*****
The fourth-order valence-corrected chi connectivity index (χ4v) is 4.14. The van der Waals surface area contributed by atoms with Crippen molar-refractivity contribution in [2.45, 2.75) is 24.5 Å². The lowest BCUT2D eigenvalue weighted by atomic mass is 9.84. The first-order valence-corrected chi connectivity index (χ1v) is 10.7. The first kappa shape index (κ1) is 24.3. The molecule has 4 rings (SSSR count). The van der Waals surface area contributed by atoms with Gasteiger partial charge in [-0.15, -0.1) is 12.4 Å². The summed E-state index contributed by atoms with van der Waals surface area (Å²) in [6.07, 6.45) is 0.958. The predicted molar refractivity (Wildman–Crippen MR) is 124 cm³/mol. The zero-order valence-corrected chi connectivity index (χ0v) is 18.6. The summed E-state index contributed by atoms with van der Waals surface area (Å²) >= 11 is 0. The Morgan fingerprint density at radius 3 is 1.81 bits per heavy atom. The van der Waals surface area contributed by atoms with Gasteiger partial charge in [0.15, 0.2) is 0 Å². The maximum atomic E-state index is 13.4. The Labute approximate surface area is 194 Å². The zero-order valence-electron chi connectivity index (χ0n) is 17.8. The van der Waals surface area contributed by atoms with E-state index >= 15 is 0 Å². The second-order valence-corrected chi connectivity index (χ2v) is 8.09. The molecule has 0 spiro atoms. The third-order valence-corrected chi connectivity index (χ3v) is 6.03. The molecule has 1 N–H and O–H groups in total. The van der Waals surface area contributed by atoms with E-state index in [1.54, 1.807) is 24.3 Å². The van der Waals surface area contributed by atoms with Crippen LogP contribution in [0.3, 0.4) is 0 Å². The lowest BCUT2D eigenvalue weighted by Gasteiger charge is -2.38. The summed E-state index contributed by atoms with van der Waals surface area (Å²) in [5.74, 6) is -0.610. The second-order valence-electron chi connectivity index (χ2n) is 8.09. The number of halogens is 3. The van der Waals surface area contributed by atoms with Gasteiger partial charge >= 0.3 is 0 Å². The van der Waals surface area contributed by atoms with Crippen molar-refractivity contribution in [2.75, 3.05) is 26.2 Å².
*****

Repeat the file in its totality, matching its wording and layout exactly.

The fourth-order valence-corrected chi connectivity index (χ4v) is 4.14. The van der Waals surface area contributed by atoms with Crippen molar-refractivity contribution in [2.45, 2.75) is 24.5 Å². The lowest BCUT2D eigenvalue weighted by atomic mass is 9.84. The first-order valence-corrected chi connectivity index (χ1v) is 10.7. The first kappa shape index (κ1) is 24.3. The molecule has 4 rings (SSSR count). The van der Waals surface area contributed by atoms with Gasteiger partial charge in [-0.15, -0.1) is 12.4 Å². The summed E-state index contributed by atoms with van der Waals surface area (Å²) in [6.07, 6.45) is 0.958. The predicted molar refractivity (Wildman–Crippen MR) is 124 cm³/mol. The zero-order valence-corrected chi connectivity index (χ0v) is 18.6. The summed E-state index contributed by atoms with van der Waals surface area (Å²) >= 11 is 0. The Morgan fingerprint density at radius 3 is 1.81 bits per heavy atom. The van der Waals surface area contributed by atoms with Gasteiger partial charge in [0.15, 0.2) is 0 Å². The maximum atomic E-state index is 13.4. The Labute approximate surface area is 194 Å². The zero-order valence-electron chi connectivity index (χ0n) is 17.8. The van der Waals surface area contributed by atoms with E-state index >= 15 is 0 Å². The second-order valence-corrected chi connectivity index (χ2v) is 8.09. The molecule has 0 spiro atoms. The third-order valence-corrected chi connectivity index (χ3v) is 6.03. The molecule has 1 N–H and O–H groups in total. The van der Waals surface area contributed by atoms with E-state index in [1.54, 1.807) is 24.3 Å². The van der Waals surface area contributed by atoms with Crippen LogP contribution in [0.3, 0.4) is 0 Å². The lowest BCUT2D eigenvalue weighted by Gasteiger charge is -2.38. The summed E-state index contributed by atoms with van der Waals surface area (Å²) in [5.74, 6) is -0.610. The second-order valence-electron chi connectivity index (χ2n) is 8.09. The number of halogens is 3. The van der Waals surface area contributed by atoms with Gasteiger partial charge >= 0.3 is 0 Å². The van der Waals surface area contributed by atoms with Crippen molar-refractivity contribution in [2.75, 3.05) is 26.2 Å².